If someone told me a year ago that I’d voluntarily go hiking in January, I’d have laughed. I grew up on the East Coast, where Girl Scout Camp in the Shenandoah Valley meant mosquito bites, cold mornings, latrines, and every obnoxious camp song there is. I spent seven years in Brooklyn and can’t recall anyone there telling me they enjoyed camping, or anything outdoors. I moved to Portland, Oregon, in August 2012, where my first attempts to find housing were foiled by building managers going on kayaking trips, and I saw the town empty every weekend as my new friends headed to the coast, the desert, and Mount Hood. I was still too busy exploring my new, very welcoming city, marveling at the idea that I could swim in the Willamette. When summer 2013 started, I’d already been talking to my friends about getting outdoors. My housemate Tonya, also a recent transplant, had just been introduced to day hiking in the Columbia River Gorge, and that sounded like a great place to start. Over the summer and fall, we started to work our way through the Portland Hiker’s Field Guide. In 2014, she and I resolved to Get Better at Going Outside. We chose a short hike for January, very close to Portland.
Cape Horn is just past Vancouver (the Vancouver in Washington state), on the other side of Washougal, right up Highway 14. We usually take Interstate 84, but our trailhead was closer in than the next bridge. The road isn’t straight and tidy. It winds, it flexes, you lean into the edges, it leans up the hills. Some of the hills are mountains.
We park where there are other cars, other people. These people take the same trail. The lot was full in January. It was unseasonably warm, and unseasonably sunny. I’d thrown my larger jacket in the car, just in case. We parked and opened the doors to wind blowing across the river, cold and whip-y. We piled on all the contingency clothes we’d brought—extra layers and hats and gloves. The thermostat sat in the low forties, but that wind. Hiking in January!
There’s only one trailhead in the lot, so, up we went. As our field guide says, it’s not a very well-marked trail. You’re guessing that the slightly wider side of the junction is correct, breathing relief when there’s a posted sign, or a couple of hikers taking pictures somewhere, with their dog.
Tonya and I like to take our first food stop early. “The guide says we’re following a road for the second quarter of the hike.” “Let’s stop before then.” “Was that a gulch we just passed? It says there should be a gulch.” All the doubts about did we come the right way and is it too cold for this at least recede when we decide it’s time to find a spot to sit and have a snack.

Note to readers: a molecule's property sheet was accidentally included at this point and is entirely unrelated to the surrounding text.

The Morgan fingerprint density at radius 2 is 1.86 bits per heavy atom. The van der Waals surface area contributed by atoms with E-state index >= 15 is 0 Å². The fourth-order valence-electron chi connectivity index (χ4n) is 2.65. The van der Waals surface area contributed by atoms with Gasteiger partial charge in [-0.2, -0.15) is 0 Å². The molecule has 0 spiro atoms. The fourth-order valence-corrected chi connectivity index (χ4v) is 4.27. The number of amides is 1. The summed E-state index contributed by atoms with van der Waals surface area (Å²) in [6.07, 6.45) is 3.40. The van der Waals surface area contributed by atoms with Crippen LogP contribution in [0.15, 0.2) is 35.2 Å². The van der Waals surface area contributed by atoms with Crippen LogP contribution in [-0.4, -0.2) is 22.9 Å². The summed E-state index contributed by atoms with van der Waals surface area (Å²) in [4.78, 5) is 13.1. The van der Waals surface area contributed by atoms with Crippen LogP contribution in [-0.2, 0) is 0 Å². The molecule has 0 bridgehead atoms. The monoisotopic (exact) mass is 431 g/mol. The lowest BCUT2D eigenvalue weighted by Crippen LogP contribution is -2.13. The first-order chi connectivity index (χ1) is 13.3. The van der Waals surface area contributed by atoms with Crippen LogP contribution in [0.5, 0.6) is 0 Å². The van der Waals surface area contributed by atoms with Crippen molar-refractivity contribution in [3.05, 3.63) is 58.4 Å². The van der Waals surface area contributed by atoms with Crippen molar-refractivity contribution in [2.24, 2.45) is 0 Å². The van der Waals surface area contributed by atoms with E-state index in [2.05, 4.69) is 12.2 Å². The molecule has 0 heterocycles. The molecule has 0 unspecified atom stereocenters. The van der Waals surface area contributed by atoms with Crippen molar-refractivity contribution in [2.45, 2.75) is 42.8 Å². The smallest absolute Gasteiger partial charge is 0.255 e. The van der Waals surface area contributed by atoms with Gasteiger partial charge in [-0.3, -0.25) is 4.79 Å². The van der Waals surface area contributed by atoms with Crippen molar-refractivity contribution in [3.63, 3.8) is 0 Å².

Trail snacks are a very important part of the production. I prefer not to stop to buy everything on the way out of town, but we always do. This is something I’d like to change—I’d like to be more consistently prepared, practiced enough to not have to ask the same questions every time, to know exactly where all the gear is when I need it, to know from the feel of the air which scarf and hat to choose.
Until I do, I don’t mind spending those two hours in the morning getting our shit together. We build those hours into the time budget, which, in January, is vital to not getting stuck on a very large hill when dusk sets in around 4:30 p.m. And since I want to do longer hikes in more remote places, I’m going to have to learn to trim that prep time or do it all the night before. I think this stuff is as important as knowing my limits physically and pushing them—it’s strengthening my logistical skills. It’s very important to feel appropriately prepared and informed before I go outside.
It was windy enough that we didn’t spend much time at every scenic overlook. I want to take this trail again in the summer, when I won’t be so scared of being blown off a cliff. The risk felt better to me than to Tonya—at the highest point, she would not turn her back to the river for a photo. The golden retriever with a couple of dudes was not having any of that, either. The views left us exposed.
On the descent, the trail ran closer to the edges of the rock. Gusts roared, we paused. The wind pressure became suffocating, flew right into our mouths so we couldn’t breathe or speak. Even between the gusts, the steady wind was heavy enough to almost lean against. One switchback was its own ledge of sheer cliff, space for one foot at a time, then a drop. We went around it holding tight to the tree that grew over the side.
The last stretch of the hike follows save paved road that services a couple of remote farms—if you don’t get any wildlife on the trail, at least there are cows at the end. The sun was already low and the air grew colder. Back in the forest, the day’s last light was fading. Tonya and I agreed this was just the right amount of January hike.
6.8 mi / 1,600 ft
Monday, January 20 12:15-4:15 p.m.
40℉ and very windy
Details & trail guide
Mae Saslaw roams the Pacific Northwest when she’s not working in Portland. She’s got nature pictures on Instagram, too!